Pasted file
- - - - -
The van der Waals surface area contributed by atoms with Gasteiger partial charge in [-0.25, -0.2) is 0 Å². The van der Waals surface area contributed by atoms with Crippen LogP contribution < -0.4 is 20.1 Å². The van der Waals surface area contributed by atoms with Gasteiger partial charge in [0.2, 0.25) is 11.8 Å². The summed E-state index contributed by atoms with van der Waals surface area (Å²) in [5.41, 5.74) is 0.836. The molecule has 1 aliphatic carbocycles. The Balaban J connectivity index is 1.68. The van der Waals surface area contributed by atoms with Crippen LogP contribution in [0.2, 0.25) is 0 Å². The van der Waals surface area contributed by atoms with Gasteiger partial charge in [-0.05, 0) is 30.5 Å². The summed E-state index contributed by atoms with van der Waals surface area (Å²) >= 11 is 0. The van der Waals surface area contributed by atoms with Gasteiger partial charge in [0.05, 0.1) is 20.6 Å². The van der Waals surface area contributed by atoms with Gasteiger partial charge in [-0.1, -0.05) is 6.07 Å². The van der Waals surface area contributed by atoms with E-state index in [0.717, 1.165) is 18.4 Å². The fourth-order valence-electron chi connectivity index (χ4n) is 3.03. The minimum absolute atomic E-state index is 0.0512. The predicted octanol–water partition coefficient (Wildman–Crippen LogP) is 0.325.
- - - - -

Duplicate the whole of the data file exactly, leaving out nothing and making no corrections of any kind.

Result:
The van der Waals surface area contributed by atoms with Gasteiger partial charge in [-0.25, -0.2) is 0 Å². The van der Waals surface area contributed by atoms with Crippen LogP contribution < -0.4 is 20.1 Å². The van der Waals surface area contributed by atoms with Gasteiger partial charge in [0.2, 0.25) is 11.8 Å². The summed E-state index contributed by atoms with van der Waals surface area (Å²) in [5.41, 5.74) is 0.836. The molecule has 1 aliphatic carbocycles. The Balaban J connectivity index is 1.68. The van der Waals surface area contributed by atoms with Crippen LogP contribution in [0.2, 0.25) is 0 Å². The van der Waals surface area contributed by atoms with Gasteiger partial charge in [-0.05, 0) is 30.5 Å². The summed E-state index contributed by atoms with van der Waals surface area (Å²) >= 11 is 0. The van der Waals surface area contributed by atoms with Gasteiger partial charge in [0.05, 0.1) is 20.6 Å². The van der Waals surface area contributed by atoms with Gasteiger partial charge in [-0.1, -0.05) is 6.07 Å². The van der Waals surface area contributed by atoms with E-state index in [0.717, 1.165) is 18.4 Å². The fourth-order valence-electron chi connectivity index (χ4n) is 3.03. The minimum absolute atomic E-state index is 0.0512. The predicted octanol–water partition coefficient (Wildman–Crippen LogP) is 0.325.